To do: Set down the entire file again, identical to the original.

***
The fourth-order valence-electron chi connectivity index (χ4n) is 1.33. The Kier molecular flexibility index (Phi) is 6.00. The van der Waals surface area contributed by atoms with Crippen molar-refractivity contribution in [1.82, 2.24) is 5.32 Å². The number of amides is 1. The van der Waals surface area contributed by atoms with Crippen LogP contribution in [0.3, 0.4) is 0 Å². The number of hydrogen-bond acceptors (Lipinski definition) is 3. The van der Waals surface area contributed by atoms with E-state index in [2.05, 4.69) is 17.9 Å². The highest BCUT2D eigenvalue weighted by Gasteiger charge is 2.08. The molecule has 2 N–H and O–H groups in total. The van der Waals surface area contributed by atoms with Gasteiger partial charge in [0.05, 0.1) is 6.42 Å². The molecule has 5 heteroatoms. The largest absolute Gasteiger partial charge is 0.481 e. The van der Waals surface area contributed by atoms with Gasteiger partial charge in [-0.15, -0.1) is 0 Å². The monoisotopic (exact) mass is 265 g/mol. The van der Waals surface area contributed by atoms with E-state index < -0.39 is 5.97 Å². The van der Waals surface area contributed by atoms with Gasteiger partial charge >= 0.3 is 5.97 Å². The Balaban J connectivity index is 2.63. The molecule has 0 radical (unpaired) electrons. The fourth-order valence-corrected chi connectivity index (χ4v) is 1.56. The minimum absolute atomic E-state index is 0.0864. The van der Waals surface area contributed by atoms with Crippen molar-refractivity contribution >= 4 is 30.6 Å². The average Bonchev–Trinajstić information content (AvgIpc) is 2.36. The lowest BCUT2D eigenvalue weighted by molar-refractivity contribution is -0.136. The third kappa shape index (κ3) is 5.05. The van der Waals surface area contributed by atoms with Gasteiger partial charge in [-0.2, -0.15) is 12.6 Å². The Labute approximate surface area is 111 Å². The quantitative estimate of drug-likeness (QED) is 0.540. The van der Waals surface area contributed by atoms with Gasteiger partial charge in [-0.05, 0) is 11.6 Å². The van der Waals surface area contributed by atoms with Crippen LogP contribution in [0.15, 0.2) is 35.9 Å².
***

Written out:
The fourth-order valence-electron chi connectivity index (χ4n) is 1.33. The Kier molecular flexibility index (Phi) is 6.00. The van der Waals surface area contributed by atoms with Crippen molar-refractivity contribution in [1.82, 2.24) is 5.32 Å². The number of amides is 1. The van der Waals surface area contributed by atoms with Crippen LogP contribution in [0.3, 0.4) is 0 Å². The number of hydrogen-bond acceptors (Lipinski definition) is 3. The van der Waals surface area contributed by atoms with E-state index in [2.05, 4.69) is 17.9 Å². The highest BCUT2D eigenvalue weighted by Gasteiger charge is 2.08. The molecule has 2 N–H and O–H groups in total. The van der Waals surface area contributed by atoms with Gasteiger partial charge in [0.05, 0.1) is 6.42 Å². The molecule has 5 heteroatoms. The largest absolute Gasteiger partial charge is 0.481 e. The van der Waals surface area contributed by atoms with Gasteiger partial charge in [-0.15, -0.1) is 0 Å². The monoisotopic (exact) mass is 265 g/mol. The van der Waals surface area contributed by atoms with E-state index < -0.39 is 5.97 Å². The van der Waals surface area contributed by atoms with Gasteiger partial charge >= 0.3 is 5.97 Å². The Balaban J connectivity index is 2.63. The molecule has 0 radical (unpaired) electrons. The fourth-order valence-corrected chi connectivity index (χ4v) is 1.56. The minimum absolute atomic E-state index is 0.0864. The van der Waals surface area contributed by atoms with Crippen molar-refractivity contribution >= 4 is 30.6 Å². The average Bonchev–Trinajstić information content (AvgIpc) is 2.36. The lowest BCUT2D eigenvalue weighted by molar-refractivity contribution is -0.136. The third kappa shape index (κ3) is 5.05. The van der Waals surface area contributed by atoms with Gasteiger partial charge in [-0.2, -0.15) is 12.6 Å². The Labute approximate surface area is 111 Å². The quantitative estimate of drug-likeness (QED) is 0.540. The van der Waals surface area contributed by atoms with Gasteiger partial charge in [-0.05, 0) is 11.6 Å². The van der Waals surface area contributed by atoms with Crippen LogP contribution in [0.15, 0.2) is 35.9 Å².